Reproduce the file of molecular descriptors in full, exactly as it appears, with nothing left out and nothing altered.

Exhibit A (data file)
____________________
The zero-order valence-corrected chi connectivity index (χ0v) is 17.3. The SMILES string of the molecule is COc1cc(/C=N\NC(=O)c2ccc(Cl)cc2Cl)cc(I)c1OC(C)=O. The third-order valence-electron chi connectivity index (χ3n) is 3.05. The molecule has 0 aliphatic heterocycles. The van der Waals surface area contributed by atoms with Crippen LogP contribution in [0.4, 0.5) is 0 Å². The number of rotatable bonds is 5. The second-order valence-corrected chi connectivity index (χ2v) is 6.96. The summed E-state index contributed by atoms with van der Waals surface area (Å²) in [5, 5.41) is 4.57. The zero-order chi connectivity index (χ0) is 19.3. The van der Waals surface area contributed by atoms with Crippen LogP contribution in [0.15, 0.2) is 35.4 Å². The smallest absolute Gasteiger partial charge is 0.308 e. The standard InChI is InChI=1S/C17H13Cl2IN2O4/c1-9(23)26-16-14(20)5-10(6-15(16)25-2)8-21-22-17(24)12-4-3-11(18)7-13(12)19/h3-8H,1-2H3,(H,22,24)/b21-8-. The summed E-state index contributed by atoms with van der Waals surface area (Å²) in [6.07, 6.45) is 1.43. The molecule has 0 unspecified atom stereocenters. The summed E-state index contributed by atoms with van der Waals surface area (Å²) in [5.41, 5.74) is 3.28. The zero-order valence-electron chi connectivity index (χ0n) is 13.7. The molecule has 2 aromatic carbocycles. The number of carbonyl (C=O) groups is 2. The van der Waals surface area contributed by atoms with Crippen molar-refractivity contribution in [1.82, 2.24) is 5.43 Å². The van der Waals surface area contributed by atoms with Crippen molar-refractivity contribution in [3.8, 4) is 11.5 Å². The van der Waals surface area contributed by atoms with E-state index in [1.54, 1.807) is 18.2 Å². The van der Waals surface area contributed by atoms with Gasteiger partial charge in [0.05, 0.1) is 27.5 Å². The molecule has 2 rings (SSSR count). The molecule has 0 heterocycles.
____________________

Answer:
The zero-order valence-corrected chi connectivity index (χ0v) is 17.3. The SMILES string of the molecule is COc1cc(/C=N\NC(=O)c2ccc(Cl)cc2Cl)cc(I)c1OC(C)=O. The third-order valence-electron chi connectivity index (χ3n) is 3.05. The molecule has 0 aliphatic heterocycles. The van der Waals surface area contributed by atoms with Crippen LogP contribution in [0.4, 0.5) is 0 Å². The number of rotatable bonds is 5. The second-order valence-corrected chi connectivity index (χ2v) is 6.96. The summed E-state index contributed by atoms with van der Waals surface area (Å²) in [5, 5.41) is 4.57. The zero-order chi connectivity index (χ0) is 19.3. The van der Waals surface area contributed by atoms with Crippen LogP contribution in [0.15, 0.2) is 35.4 Å². The smallest absolute Gasteiger partial charge is 0.308 e. The standard InChI is InChI=1S/C17H13Cl2IN2O4/c1-9(23)26-16-14(20)5-10(6-15(16)25-2)8-21-22-17(24)12-4-3-11(18)7-13(12)19/h3-8H,1-2H3,(H,22,24)/b21-8-. The summed E-state index contributed by atoms with van der Waals surface area (Å²) in [6.07, 6.45) is 1.43. The molecule has 0 unspecified atom stereocenters. The summed E-state index contributed by atoms with van der Waals surface area (Å²) in [5.41, 5.74) is 3.28. The zero-order valence-electron chi connectivity index (χ0n) is 13.7. The molecule has 2 aromatic carbocycles. The number of carbonyl (C=O) groups is 2. The van der Waals surface area contributed by atoms with Crippen molar-refractivity contribution in [1.82, 2.24) is 5.43 Å². The van der Waals surface area contributed by atoms with Crippen molar-refractivity contribution in [3.8, 4) is 11.5 Å². The van der Waals surface area contributed by atoms with E-state index in [1.54, 1.807) is 18.2 Å². The van der Waals surface area contributed by atoms with Gasteiger partial charge in [0.05, 0.1) is 27.5 Å². The molecule has 2 rings (SSSR count). The molecule has 0 heterocycles.